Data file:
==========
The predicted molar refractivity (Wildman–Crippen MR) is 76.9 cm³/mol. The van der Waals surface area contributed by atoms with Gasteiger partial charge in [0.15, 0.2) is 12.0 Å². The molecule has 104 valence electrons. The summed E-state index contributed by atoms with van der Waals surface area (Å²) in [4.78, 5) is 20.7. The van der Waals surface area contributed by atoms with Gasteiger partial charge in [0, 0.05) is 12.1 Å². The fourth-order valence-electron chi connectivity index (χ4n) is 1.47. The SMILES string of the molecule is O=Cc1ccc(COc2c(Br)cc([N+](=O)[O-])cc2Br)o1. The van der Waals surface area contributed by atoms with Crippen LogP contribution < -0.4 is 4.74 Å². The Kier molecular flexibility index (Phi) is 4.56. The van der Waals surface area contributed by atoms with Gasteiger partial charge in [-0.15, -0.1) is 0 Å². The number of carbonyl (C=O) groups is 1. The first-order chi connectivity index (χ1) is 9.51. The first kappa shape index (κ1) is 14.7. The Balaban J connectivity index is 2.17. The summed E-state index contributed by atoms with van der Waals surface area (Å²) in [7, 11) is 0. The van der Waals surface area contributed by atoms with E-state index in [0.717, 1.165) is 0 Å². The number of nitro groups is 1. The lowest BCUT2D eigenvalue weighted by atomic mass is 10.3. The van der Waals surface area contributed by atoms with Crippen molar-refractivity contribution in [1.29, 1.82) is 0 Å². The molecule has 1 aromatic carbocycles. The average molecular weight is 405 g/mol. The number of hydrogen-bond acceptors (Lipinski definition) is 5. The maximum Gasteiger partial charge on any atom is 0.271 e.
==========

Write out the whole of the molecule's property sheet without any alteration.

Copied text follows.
The predicted molar refractivity (Wildman–Crippen MR) is 76.9 cm³/mol. The van der Waals surface area contributed by atoms with Gasteiger partial charge in [0.15, 0.2) is 12.0 Å². The molecule has 104 valence electrons. The summed E-state index contributed by atoms with van der Waals surface area (Å²) in [4.78, 5) is 20.7. The van der Waals surface area contributed by atoms with Gasteiger partial charge in [0, 0.05) is 12.1 Å². The fourth-order valence-electron chi connectivity index (χ4n) is 1.47. The SMILES string of the molecule is O=Cc1ccc(COc2c(Br)cc([N+](=O)[O-])cc2Br)o1. The van der Waals surface area contributed by atoms with Crippen LogP contribution < -0.4 is 4.74 Å². The Kier molecular flexibility index (Phi) is 4.56. The van der Waals surface area contributed by atoms with Gasteiger partial charge in [-0.15, -0.1) is 0 Å². The number of carbonyl (C=O) groups is 1. The first-order chi connectivity index (χ1) is 9.51. The first kappa shape index (κ1) is 14.7. The Balaban J connectivity index is 2.17. The summed E-state index contributed by atoms with van der Waals surface area (Å²) in [7, 11) is 0. The van der Waals surface area contributed by atoms with E-state index in [0.717, 1.165) is 0 Å². The number of nitro groups is 1. The lowest BCUT2D eigenvalue weighted by atomic mass is 10.3. The van der Waals surface area contributed by atoms with Crippen molar-refractivity contribution in [1.29, 1.82) is 0 Å². The molecule has 1 aromatic carbocycles. The average molecular weight is 405 g/mol. The number of hydrogen-bond acceptors (Lipinski definition) is 5. The maximum Gasteiger partial charge on any atom is 0.271 e.